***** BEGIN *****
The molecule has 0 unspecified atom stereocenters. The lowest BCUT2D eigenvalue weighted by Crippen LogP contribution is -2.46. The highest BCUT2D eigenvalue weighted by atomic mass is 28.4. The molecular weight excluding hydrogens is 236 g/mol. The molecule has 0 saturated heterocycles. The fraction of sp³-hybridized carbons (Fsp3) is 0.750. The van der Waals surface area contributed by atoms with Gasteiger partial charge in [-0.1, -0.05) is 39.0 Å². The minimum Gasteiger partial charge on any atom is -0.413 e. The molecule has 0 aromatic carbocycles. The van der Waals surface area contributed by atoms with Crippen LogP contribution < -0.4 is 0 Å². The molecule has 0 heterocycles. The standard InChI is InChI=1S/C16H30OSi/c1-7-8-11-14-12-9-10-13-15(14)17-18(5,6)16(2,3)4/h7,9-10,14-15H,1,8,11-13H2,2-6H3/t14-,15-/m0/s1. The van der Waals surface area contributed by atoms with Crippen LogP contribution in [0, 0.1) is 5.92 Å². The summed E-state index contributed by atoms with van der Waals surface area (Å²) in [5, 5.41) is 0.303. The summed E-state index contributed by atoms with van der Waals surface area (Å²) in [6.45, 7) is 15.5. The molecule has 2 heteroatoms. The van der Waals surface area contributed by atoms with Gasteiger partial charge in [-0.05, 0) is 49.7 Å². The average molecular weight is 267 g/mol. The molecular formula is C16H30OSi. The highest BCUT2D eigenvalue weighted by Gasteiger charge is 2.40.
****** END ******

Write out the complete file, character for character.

The molecule has 0 unspecified atom stereocenters. The lowest BCUT2D eigenvalue weighted by Crippen LogP contribution is -2.46. The highest BCUT2D eigenvalue weighted by atomic mass is 28.4. The molecular weight excluding hydrogens is 236 g/mol. The molecule has 0 saturated heterocycles. The fraction of sp³-hybridized carbons (Fsp3) is 0.750. The van der Waals surface area contributed by atoms with Gasteiger partial charge in [-0.1, -0.05) is 39.0 Å². The minimum Gasteiger partial charge on any atom is -0.413 e. The molecule has 0 aromatic carbocycles. The van der Waals surface area contributed by atoms with Crippen LogP contribution < -0.4 is 0 Å². The molecule has 0 heterocycles. The standard InChI is InChI=1S/C16H30OSi/c1-7-8-11-14-12-9-10-13-15(14)17-18(5,6)16(2,3)4/h7,9-10,14-15H,1,8,11-13H2,2-6H3/t14-,15-/m0/s1. The van der Waals surface area contributed by atoms with Crippen LogP contribution in [0, 0.1) is 5.92 Å². The summed E-state index contributed by atoms with van der Waals surface area (Å²) in [5, 5.41) is 0.303. The summed E-state index contributed by atoms with van der Waals surface area (Å²) in [6.45, 7) is 15.5. The molecule has 2 heteroatoms. The van der Waals surface area contributed by atoms with Gasteiger partial charge in [-0.05, 0) is 49.7 Å². The average molecular weight is 267 g/mol. The molecular formula is C16H30OSi. The highest BCUT2D eigenvalue weighted by Gasteiger charge is 2.40.